Trending Topics:

Netanyahu got me to watch ‘Our Boys’ on HBO

Media Analysis
on 0 Comments

The propaganda Channel 12 “Keshet” produced an anti-Semitic series called ‘Our Boys,’ that is distributed internationally and besmirches the good name of Israel. I am not surprised that Channel 12 slanders Israel, as I am used to them blackmailing me on a daily basis,

wrote Israeli Prime Minister Benjamin Netanyahu on Facebook over a week ago. 

The series Our Boys which features on HBO has been a joint cooperation of HBO with the Israeli Keshet media company, which owns channel 12. Netanyahu’s post came on the afternoon of Friday the 30th August, the day when the High Court of Justice rejected a petition by Netanyahu’s Likud party to block Channel 12 from publishing leaked investigation materials from his corruption cases.

Netanyahu’s Facebook post featured a logo of Channel 12 with a big slogan saying “FAKE NEWS”.

I have to admit that I had some interest in watching the series before Netanyahu’s post. Nonetheless, it isn’t the type of thing I mostly watch at home – we prefer fictional horror films, and when I want to update myself on the real horrors of the Palestinian-Israeli reality, I usually don’t go to HBO for it. This series is not a documentary, it’s a drama. While it’s based upon real events, it’s still fiction. But Netanyahu’s outrage and call for boycott no less, has made this a political matter. And that’s where I decided to come in, because that’s my real interest.

Thus, I watched the first episode yesterday, and ‘binge-watched’ the next available five episodes in one go today.

I have to thank Netanyahu for getting me to do this, although it costed me violin practice today, which I still hope to make up for. And I have to say, this is a series that is very well-done in dramatic terms. I can’t honestly judge the full series since it’s not fully released yet, but I have a pretty good sense of it, and I think it’s a worthy watch. I still believe, though, that Netanyahu’s call for boycott, which was noticed the world over, will provide infinitely more publicity for this series than any recommendation I may provide here. So – well done, Netanyahu.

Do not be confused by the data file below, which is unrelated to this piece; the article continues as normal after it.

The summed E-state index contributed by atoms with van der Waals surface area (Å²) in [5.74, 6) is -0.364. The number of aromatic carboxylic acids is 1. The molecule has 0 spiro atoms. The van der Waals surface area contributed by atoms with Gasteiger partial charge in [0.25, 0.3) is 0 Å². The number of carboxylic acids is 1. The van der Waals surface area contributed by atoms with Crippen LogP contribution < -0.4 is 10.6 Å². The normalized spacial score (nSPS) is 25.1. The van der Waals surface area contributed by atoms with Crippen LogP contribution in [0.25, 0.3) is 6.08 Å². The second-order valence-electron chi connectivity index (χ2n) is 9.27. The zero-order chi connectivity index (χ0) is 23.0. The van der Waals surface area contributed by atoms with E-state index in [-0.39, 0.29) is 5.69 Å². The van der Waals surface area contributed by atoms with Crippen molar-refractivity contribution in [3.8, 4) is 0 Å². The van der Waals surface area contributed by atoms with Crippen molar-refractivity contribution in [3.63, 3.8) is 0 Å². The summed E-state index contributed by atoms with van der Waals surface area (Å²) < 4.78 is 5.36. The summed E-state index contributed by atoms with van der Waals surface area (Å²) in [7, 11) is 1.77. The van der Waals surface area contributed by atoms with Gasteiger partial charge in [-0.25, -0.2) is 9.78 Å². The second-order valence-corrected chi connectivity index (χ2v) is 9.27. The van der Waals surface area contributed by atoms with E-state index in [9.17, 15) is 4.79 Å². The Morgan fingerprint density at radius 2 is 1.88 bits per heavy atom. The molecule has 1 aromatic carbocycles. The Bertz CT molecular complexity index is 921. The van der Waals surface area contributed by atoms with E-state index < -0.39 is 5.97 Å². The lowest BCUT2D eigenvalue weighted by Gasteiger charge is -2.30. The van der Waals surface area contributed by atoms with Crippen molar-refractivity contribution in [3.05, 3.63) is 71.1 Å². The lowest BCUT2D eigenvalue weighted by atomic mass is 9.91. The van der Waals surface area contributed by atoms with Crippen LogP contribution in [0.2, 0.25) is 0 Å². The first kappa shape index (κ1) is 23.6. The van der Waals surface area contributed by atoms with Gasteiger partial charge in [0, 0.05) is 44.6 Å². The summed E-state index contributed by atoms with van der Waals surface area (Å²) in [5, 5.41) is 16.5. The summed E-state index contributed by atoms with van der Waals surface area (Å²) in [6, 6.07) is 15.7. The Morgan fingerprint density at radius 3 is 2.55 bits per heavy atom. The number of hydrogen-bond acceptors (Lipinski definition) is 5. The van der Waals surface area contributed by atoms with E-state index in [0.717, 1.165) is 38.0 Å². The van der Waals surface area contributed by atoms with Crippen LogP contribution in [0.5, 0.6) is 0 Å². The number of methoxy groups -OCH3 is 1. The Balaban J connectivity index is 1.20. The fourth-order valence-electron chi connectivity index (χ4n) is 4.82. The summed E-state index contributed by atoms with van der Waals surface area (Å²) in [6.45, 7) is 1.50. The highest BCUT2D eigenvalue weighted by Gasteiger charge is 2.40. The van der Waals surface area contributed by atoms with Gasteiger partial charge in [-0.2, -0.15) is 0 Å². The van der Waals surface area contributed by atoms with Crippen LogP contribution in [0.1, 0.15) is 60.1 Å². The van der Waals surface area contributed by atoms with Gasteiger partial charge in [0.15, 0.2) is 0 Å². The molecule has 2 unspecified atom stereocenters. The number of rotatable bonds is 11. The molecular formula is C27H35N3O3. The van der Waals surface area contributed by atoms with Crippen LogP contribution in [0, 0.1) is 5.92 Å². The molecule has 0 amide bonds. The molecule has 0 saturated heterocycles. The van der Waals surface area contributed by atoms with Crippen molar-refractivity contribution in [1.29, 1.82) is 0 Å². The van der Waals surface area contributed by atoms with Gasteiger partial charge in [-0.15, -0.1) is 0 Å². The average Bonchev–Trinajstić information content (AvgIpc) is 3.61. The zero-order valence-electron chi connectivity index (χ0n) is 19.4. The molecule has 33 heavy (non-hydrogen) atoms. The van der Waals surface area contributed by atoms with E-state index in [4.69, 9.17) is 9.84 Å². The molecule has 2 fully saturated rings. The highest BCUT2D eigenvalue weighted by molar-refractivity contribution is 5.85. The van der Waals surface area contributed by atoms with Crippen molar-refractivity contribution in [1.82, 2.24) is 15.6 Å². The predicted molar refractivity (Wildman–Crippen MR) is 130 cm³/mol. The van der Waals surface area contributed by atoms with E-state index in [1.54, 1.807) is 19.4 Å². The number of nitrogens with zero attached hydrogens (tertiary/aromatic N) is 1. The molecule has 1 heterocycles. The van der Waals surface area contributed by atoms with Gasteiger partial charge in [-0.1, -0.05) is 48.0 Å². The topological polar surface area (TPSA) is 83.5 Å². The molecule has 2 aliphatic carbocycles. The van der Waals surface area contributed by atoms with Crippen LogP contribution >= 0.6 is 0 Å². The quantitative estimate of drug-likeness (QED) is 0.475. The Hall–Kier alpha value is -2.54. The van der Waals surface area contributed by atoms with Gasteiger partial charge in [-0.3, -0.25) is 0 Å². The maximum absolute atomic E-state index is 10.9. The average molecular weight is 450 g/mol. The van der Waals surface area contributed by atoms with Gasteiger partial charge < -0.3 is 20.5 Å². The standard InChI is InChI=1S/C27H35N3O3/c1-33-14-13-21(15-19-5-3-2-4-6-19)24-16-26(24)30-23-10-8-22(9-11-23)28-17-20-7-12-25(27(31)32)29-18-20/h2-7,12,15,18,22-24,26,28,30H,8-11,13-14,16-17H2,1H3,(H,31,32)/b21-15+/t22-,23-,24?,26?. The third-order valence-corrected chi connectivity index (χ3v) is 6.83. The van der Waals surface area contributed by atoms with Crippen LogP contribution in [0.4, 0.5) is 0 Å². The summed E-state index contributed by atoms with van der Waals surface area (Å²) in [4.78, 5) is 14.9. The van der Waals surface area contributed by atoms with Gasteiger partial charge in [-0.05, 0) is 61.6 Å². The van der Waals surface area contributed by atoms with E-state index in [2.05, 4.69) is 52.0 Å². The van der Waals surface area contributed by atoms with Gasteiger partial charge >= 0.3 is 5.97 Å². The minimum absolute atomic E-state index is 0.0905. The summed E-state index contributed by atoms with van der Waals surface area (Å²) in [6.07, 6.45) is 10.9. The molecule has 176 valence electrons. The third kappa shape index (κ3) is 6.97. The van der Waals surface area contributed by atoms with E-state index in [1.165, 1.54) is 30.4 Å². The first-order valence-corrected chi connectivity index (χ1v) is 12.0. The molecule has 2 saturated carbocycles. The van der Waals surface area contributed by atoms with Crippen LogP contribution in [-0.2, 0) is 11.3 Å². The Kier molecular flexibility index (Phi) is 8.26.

The background story

The story of the series focuses on the events of summer 2014, when on June 12th, three Jewish settler teens (Naftali Frenkel, Gilad Shaar and Eyal Yifrach) were kidnapped by Palestinians who were members of a clan which was loosely affiliated with Hamas, yet acted on its own volition.  The teens were murdered shortly after. Israeli intelligence had a recording of an emergency call from one of them, and it released a part of that call where he is calling for help. While this part of the emergency call was released and broadcasted in Israeli media, another part to the 2-minute-and-9-second call was censored and put under gag order. In this part, gunshots are heard, and then there are celebratory chants by the murderers, with an exclamation of “we got three”. By releasing only the first part, Israel got the public to run on a false hope that the teens were alive, although it was virtually certain that they were dead. The full recording only leaked out on July 1st, and this allowed Netanyahu to initiate a massive crackdown on Hamas in the West Bank, although there was no evidence of Hamas involvement. “Hamas is responsible, Hamas will pay”, he said. By the 25th of June, Israeli police officials were already saying that the kidnapping was not an act of the Hamas leadership, but the claim became a useful means for Netanyahu to escalate into the unprecedented 51-day onslaught on Gaza. The kidnappings of June helped Netanyahu extricate himself from a very uncomfortable position, where Hamas and Fatah had joined into a unity government, which accepted parameters which the international community was willing to work with. Netanyahu rejected this, saying that Palestinian Prime Minister Mahmoud Abbas needs to choose between “peace and Hamas”. Israel was being seen as rejectionist in this situation, and Netanyahu needed a break.